If the landlord does not accept the rent and the lease has expired and the tenant has been given proper notice to quit, the tenant becomes guilty of unlawful detainer and may have to pay the landlord double the rent for as long as the tenant holds over. (See Right of Entry Bulletin)
Notice to Terminate the Lease
A month-to-month tenant must give written notice of lease termination at least one full month prior to moving. Most yearly leases require a 60 to 90 day notice from the tenants in order to terminate the lease. Tenants who have a written lease agreement must give written notice to terminate the lease in accordance with their lease agreement.
Breaking the Lease
A tenant may not break the lease because of a job transfer, unemployment or any other reasons, except:
- In certain circumstances, a tenant can terminate a lease due to the death of a spouse, pursuant to N.J.S.A. 46:8-9.1.
- In certain circumstances, a tenant can break a lease due to disabling illness or accident, if the tenant has a loss of income, or the dwelling place is not handicapped accessible, N.J.S.A. 46:8-9.2(a) and (d).
- A person age 62 or older may break his or her lease if he or she is moving into an assisted living facility, nursing home, continuing care retirement community or low or moderate income housing, N.J.S.A. 46:8-9.2(b) and (c).
- Under the Sailor and Soldiers Civil Relief Act, a person leasing an apartment before entering the military has the legal right to give a 30-day notice to the landlord and break the lease with no further monetary responsibility. He is also entitled to the return of his security deposit.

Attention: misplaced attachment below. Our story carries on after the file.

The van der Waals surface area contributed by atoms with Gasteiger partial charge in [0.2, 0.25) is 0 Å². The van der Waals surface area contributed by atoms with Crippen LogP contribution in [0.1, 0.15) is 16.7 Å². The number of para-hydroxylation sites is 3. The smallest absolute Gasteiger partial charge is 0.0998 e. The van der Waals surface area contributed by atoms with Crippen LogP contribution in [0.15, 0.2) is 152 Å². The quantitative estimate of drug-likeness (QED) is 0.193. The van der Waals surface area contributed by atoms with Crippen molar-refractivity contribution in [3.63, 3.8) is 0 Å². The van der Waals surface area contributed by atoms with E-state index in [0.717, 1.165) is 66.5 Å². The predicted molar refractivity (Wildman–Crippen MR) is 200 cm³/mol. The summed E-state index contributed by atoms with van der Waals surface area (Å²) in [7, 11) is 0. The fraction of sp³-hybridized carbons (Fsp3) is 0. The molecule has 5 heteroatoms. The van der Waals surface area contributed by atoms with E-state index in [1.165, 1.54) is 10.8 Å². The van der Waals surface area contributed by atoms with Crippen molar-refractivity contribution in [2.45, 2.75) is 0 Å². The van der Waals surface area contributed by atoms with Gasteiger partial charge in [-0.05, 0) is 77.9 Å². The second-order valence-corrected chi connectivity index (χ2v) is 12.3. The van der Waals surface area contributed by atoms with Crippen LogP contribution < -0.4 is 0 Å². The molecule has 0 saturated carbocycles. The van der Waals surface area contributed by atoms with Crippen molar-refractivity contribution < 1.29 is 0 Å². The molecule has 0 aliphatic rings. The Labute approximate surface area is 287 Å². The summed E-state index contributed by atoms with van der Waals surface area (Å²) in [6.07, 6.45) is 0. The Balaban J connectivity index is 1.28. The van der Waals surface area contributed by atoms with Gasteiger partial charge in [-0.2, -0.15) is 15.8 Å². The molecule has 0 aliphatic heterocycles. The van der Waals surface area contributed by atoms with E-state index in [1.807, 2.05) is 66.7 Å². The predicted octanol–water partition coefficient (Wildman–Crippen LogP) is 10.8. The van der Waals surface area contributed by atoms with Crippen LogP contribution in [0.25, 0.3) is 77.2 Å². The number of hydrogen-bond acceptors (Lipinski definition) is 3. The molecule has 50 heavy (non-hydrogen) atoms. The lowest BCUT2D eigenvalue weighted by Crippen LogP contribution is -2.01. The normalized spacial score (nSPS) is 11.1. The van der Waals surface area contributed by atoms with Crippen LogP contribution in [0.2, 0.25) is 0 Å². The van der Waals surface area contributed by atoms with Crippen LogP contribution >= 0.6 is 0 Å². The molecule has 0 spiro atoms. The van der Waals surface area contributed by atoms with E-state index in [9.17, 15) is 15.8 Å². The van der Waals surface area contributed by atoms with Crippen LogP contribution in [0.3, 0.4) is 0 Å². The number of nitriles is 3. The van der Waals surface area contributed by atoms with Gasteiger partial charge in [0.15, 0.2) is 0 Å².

- A tenant may break a lease by means of constructive eviction, if the landlord has done any wrongful act or is guilty of neglect or default, which makes the premises unsafe, unfit or unsuitable for occupancy. The tenant has to notify the landlord of the deficient condition and allow the landlord reasonable time to fix the problem before breaking the lease. In the case of constructive eviction, the tenant is entitled to the return of the security deposit and is not responsible for the rent for the balance of the lease or the cost of re-renting the property.
- If by continuing to live at the rental unit, a tenant, or a tenant’s child faces an imminent threat of serious physical harm from another named person. The tenant must give a 30 day notice in order to terminate the lease. The rent must be pro-rated up until the date of the lease termination. (New Jersey Safe Housing Act, N.J.S.A. 46:8-9.4 et seq.)
A tenant who breaks a lease for any other reason may be sued by the landlord for the costs of rerenting the premises. In addition, the tenant may also be required to make rental payments until the expiration of the lease or until the unit is re-rented, whichever comes first. After the landlord re-rents the apartment the tenant has no further obligation to pay rent unless the landlord has had to re-rent the unit at a lower rental rate. The landlord must be able to demonstrate that he tried to mitigate damages by making a reasonable effort to re-rent the unit. Sommer v. Kridel, 74 N.J. Super. 446.
Note: A Tenant should check his lease for specific notice requirements and notify the landlord as soon as possible when breaking the lease. If the lease does not prohibit subletting, the tenant may be able to find a new tenant. However, if the tenant sublets he is still responsible for the apartment until the lease expires.